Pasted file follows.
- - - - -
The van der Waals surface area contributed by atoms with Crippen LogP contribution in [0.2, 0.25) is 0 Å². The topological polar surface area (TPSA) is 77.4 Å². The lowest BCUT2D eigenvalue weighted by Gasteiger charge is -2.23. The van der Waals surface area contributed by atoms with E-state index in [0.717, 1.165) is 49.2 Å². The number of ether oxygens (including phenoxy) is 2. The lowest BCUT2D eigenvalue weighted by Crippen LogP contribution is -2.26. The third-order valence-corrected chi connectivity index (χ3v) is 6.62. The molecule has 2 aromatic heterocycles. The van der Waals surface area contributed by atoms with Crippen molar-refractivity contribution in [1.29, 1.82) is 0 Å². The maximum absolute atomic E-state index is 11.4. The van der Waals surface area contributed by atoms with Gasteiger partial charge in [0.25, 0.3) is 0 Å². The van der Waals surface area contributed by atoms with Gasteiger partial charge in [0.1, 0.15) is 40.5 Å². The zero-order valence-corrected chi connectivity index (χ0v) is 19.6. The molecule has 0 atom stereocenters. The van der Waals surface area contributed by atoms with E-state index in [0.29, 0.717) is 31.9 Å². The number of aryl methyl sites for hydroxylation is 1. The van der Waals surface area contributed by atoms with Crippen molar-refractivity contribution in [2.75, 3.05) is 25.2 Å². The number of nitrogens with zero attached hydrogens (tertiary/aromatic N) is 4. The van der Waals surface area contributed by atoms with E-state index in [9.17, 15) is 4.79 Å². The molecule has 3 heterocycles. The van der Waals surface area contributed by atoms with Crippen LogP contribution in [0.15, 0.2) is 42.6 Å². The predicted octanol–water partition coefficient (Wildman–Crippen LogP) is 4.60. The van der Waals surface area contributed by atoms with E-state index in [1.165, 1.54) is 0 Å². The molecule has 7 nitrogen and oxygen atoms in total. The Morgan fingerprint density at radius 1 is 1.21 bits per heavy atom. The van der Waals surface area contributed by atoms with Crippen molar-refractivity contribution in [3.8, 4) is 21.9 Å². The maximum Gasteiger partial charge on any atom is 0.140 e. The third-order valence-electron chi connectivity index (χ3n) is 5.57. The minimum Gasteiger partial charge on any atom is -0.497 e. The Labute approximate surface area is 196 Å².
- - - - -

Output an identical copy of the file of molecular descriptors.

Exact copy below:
The van der Waals surface area contributed by atoms with Crippen LogP contribution in [0.2, 0.25) is 0 Å². The topological polar surface area (TPSA) is 77.4 Å². The lowest BCUT2D eigenvalue weighted by Gasteiger charge is -2.23. The van der Waals surface area contributed by atoms with E-state index in [0.717, 1.165) is 49.2 Å². The number of ether oxygens (including phenoxy) is 2. The lowest BCUT2D eigenvalue weighted by Crippen LogP contribution is -2.26. The third-order valence-corrected chi connectivity index (χ3v) is 6.62. The molecule has 2 aromatic heterocycles. The van der Waals surface area contributed by atoms with Crippen molar-refractivity contribution in [1.29, 1.82) is 0 Å². The maximum absolute atomic E-state index is 11.4. The van der Waals surface area contributed by atoms with Gasteiger partial charge in [0.25, 0.3) is 0 Å². The van der Waals surface area contributed by atoms with Gasteiger partial charge in [0.1, 0.15) is 40.5 Å². The zero-order valence-corrected chi connectivity index (χ0v) is 19.6. The molecule has 0 atom stereocenters. The van der Waals surface area contributed by atoms with E-state index in [0.29, 0.717) is 31.9 Å². The number of aryl methyl sites for hydroxylation is 1. The van der Waals surface area contributed by atoms with Crippen molar-refractivity contribution in [2.75, 3.05) is 25.2 Å². The number of nitrogens with zero attached hydrogens (tertiary/aromatic N) is 4. The van der Waals surface area contributed by atoms with E-state index in [9.17, 15) is 4.79 Å². The molecule has 3 heterocycles. The van der Waals surface area contributed by atoms with Crippen LogP contribution in [0.15, 0.2) is 42.6 Å². The predicted octanol–water partition coefficient (Wildman–Crippen LogP) is 4.60. The van der Waals surface area contributed by atoms with E-state index in [1.165, 1.54) is 0 Å². The molecule has 7 nitrogen and oxygen atoms in total. The Morgan fingerprint density at radius 1 is 1.21 bits per heavy atom. The van der Waals surface area contributed by atoms with Crippen molar-refractivity contribution in [3.8, 4) is 21.9 Å². The maximum Gasteiger partial charge on any atom is 0.140 e. The third-order valence-electron chi connectivity index (χ3n) is 5.57. The minimum Gasteiger partial charge on any atom is -0.497 e. The Labute approximate surface area is 196 Å².